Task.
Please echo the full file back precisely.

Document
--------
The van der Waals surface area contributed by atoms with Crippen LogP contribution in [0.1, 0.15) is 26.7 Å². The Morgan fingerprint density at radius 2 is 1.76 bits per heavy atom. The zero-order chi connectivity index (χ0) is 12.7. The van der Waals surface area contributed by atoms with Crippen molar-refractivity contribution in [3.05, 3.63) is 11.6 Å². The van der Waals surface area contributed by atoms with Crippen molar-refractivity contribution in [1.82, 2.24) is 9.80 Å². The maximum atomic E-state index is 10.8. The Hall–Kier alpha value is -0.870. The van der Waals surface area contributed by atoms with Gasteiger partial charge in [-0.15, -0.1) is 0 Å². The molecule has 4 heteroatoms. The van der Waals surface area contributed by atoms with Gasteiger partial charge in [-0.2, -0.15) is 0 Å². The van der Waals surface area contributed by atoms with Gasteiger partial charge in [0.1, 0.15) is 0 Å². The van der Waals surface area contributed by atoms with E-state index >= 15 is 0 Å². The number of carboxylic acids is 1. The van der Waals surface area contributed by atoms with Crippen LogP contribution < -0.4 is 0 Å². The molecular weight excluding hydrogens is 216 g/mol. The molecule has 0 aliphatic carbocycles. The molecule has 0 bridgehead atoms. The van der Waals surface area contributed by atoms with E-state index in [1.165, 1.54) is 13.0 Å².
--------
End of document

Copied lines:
The van der Waals surface area contributed by atoms with Crippen LogP contribution in [0.1, 0.15) is 26.7 Å². The Morgan fingerprint density at radius 2 is 1.76 bits per heavy atom. The zero-order chi connectivity index (χ0) is 12.7. The van der Waals surface area contributed by atoms with Crippen molar-refractivity contribution in [3.05, 3.63) is 11.6 Å². The van der Waals surface area contributed by atoms with Crippen molar-refractivity contribution in [1.82, 2.24) is 9.80 Å². The maximum atomic E-state index is 10.8. The Hall–Kier alpha value is -0.870. The van der Waals surface area contributed by atoms with Gasteiger partial charge in [-0.15, -0.1) is 0 Å². The molecule has 4 heteroatoms. The van der Waals surface area contributed by atoms with Gasteiger partial charge in [-0.2, -0.15) is 0 Å². The van der Waals surface area contributed by atoms with Gasteiger partial charge in [0.1, 0.15) is 0 Å². The van der Waals surface area contributed by atoms with E-state index >= 15 is 0 Å². The number of carboxylic acids is 1. The van der Waals surface area contributed by atoms with Crippen LogP contribution < -0.4 is 0 Å². The molecular weight excluding hydrogens is 216 g/mol. The molecule has 0 aliphatic carbocycles. The molecule has 0 bridgehead atoms. The van der Waals surface area contributed by atoms with E-state index in [1.165, 1.54) is 13.0 Å².